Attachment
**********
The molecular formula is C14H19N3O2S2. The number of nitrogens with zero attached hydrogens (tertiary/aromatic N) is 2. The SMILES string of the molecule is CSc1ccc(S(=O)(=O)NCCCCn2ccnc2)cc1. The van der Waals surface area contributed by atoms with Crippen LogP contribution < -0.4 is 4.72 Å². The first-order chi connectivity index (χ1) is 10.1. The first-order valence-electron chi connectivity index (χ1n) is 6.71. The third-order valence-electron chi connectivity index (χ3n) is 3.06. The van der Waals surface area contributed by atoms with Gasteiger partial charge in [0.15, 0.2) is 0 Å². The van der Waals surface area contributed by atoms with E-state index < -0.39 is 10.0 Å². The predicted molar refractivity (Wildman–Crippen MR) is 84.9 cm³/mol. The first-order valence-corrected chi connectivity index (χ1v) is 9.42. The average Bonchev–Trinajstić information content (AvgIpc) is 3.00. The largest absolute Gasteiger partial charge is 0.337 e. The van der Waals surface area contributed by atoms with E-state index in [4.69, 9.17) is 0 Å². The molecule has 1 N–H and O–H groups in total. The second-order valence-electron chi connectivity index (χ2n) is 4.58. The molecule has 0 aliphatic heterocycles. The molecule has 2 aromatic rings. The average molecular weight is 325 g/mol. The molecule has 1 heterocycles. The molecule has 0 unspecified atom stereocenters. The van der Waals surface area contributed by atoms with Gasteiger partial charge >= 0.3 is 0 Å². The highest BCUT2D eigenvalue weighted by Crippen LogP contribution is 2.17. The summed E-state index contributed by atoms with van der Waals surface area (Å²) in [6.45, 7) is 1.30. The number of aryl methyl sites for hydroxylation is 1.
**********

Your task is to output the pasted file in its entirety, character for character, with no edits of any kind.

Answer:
The molecular formula is C14H19N3O2S2. The number of nitrogens with zero attached hydrogens (tertiary/aromatic N) is 2. The SMILES string of the molecule is CSc1ccc(S(=O)(=O)NCCCCn2ccnc2)cc1. The van der Waals surface area contributed by atoms with Crippen LogP contribution < -0.4 is 4.72 Å². The first-order chi connectivity index (χ1) is 10.1. The first-order valence-electron chi connectivity index (χ1n) is 6.71. The third-order valence-electron chi connectivity index (χ3n) is 3.06. The van der Waals surface area contributed by atoms with Gasteiger partial charge in [0.15, 0.2) is 0 Å². The van der Waals surface area contributed by atoms with E-state index < -0.39 is 10.0 Å². The predicted molar refractivity (Wildman–Crippen MR) is 84.9 cm³/mol. The first-order valence-corrected chi connectivity index (χ1v) is 9.42. The average Bonchev–Trinajstić information content (AvgIpc) is 3.00. The largest absolute Gasteiger partial charge is 0.337 e. The van der Waals surface area contributed by atoms with E-state index in [4.69, 9.17) is 0 Å². The molecule has 1 N–H and O–H groups in total. The second-order valence-electron chi connectivity index (χ2n) is 4.58. The molecule has 0 aliphatic heterocycles. The molecule has 2 aromatic rings. The average molecular weight is 325 g/mol. The molecule has 1 heterocycles. The molecule has 0 unspecified atom stereocenters. The van der Waals surface area contributed by atoms with Gasteiger partial charge >= 0.3 is 0 Å². The highest BCUT2D eigenvalue weighted by Crippen LogP contribution is 2.17. The summed E-state index contributed by atoms with van der Waals surface area (Å²) in [6.45, 7) is 1.30. The number of aryl methyl sites for hydroxylation is 1.